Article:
2. POLAND is against of “Europeanisantion”
POLAND’S DEFENCE SECTOR
Under the government in power between 2008 and 2015, Poland acquired a reputation as a Europhile nation quickly catching up with the rest of the EU. During this period, Warsaw’s enthusiasm for the EU extended to defence, prompting it to join Berlin and Paris as one of the main sponsors of defence integration. The Polish government advocated the development of PESCO and a planning headquarters for EU operations.
Warsaw also signed up to Eurocorps and participated in numerous EU operations in areas from Africa to Georgia. However, since the election of the Eurosceptic PiS government, Warsaw’s attitude towards European defence initiatives has been at best lukewarm and on occasion openly hostile. The lack of integration between Poland’s defence sector and mainstream European defence industry is mostly the result of three factors:
- the country’s failure to reform its domestic defence industry;
- overwhelming preference for a closer defence relationship with the US;
- and lack of an industrial strategy, which has persisted under all Polish governments since 1989.
Three decades after the fall of Poland’s communist government, state-owned companies that have scarcely undergone reform continue to dominate the country’s defence sector. There are some notable exceptions to this trend, such as the privately owned WB Electronics, which produces drones and advanced communications systems that successfully compete on international markets.
Another exception is Remontowa Shipbuilding, which has turned a profit since becoming a listed company in the 1990s and subsequently undergoing restructuring. However, the vast majority of defence production in Poland is in hands of the state-owned Polish Defence Holding (PGZ), one of the largest defence groups in Europe. It comprises more than 60 companies and employs almost 18,000 people – with its subcontractors employing another 30,000. Its annual turnover of 5 billion zloty (around €1.2 billion) may not be impressive for a group of this size, but it is one of the largest in Europe.
Nonetheless, PGZ is a giant with feet of clay. It produces almost exclusively for the domestic market. In 2016, a relatively successful year for the firm, PGZ exported goods worth a meagre $100 million (around €84m). Its research and development programme remains poor, while some of its signature products, such the T-72 tank – no longer manufactured but under consideration for modernisation – are based on Soviet-era technology.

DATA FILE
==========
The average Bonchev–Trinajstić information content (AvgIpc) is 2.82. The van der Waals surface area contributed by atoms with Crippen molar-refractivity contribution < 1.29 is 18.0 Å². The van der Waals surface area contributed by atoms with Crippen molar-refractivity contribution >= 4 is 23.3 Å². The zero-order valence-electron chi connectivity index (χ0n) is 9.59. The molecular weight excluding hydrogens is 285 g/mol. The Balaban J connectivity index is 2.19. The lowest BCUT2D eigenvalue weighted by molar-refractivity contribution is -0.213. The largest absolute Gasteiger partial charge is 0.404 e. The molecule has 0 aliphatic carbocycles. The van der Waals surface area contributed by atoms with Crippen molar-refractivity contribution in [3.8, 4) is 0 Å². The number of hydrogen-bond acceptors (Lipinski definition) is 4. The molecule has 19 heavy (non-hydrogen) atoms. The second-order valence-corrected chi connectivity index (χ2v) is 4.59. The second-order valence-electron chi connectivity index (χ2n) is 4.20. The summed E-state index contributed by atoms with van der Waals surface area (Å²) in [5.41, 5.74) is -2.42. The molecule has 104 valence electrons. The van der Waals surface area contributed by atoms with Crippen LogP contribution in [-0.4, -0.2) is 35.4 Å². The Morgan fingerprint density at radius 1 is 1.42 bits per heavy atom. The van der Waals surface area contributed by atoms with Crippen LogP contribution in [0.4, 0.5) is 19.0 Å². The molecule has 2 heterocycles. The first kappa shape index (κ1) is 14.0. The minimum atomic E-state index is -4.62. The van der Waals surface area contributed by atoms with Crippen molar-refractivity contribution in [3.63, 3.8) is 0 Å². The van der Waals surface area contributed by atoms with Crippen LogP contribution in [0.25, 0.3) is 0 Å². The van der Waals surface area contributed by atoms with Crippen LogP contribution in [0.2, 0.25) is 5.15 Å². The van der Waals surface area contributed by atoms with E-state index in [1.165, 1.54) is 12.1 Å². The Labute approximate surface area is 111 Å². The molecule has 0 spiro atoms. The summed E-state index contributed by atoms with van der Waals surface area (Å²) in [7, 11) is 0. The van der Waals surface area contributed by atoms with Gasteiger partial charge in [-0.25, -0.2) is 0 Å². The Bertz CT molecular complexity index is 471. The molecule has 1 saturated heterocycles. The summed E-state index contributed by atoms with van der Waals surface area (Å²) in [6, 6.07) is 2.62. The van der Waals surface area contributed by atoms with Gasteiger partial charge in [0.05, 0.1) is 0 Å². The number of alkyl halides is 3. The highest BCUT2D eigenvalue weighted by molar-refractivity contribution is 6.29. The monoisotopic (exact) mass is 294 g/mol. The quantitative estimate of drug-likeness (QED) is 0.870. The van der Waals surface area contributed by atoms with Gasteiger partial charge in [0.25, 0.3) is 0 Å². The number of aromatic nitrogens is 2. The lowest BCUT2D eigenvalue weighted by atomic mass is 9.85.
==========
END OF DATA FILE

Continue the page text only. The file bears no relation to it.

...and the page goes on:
This is not to say that all PGZ products are outdated. The group is a diverse holding that includes some competitive companies, such as Huta Stalowa Wola, which produces the Crab self-propelled tracked howitzer and is developing the new Borsuk infantry fighting vehicle.
Both of these vehicles are technologically advanced and complex. They are also products of successful cooperation with international partners; for example, the Crab contains components manufactured by Korean firm Samsung and British company BAE. PGZ’s shipbuilding arm also produces some technologically complex equipment, such as the Kormoran-II mine countermeasures vessel, one of the most advanced ships of its kind.
However, weaknesses stemming from PGZ’s ownership structure undercut the group as a whole. It is not only state-owned but also managed by its main customer. Since coming to power, the PiS government has transferred ownership of PGZ from the Ministry of Treasury to the Ministry of Defence (MoD). This has merged the roles of buyer and seller, killing off whatever competitive instruments remained in the system.
Image credit: ECFR.
As a result, the MoD now has a direct interest in ensuring that PGZ has enough orders to occupy it workforce and maintain its operations. Armed with this knowledge, the group no longer has to fear competition or invest in research and development. In this context, PGZ abandoned its plans to develop a new tank and the MoD subsequently placed a large order for supposedly modernised T-72s.
The MoD’s takeover of PGZ also created fertile ground for cronyism and political corruption, potentially turning the industry into a fiefdom of Antoni Macierewicz – a deputy leader of PiS who has strong links to the right-wing Radio Maryja, and who was recently dismissed as minister of defence.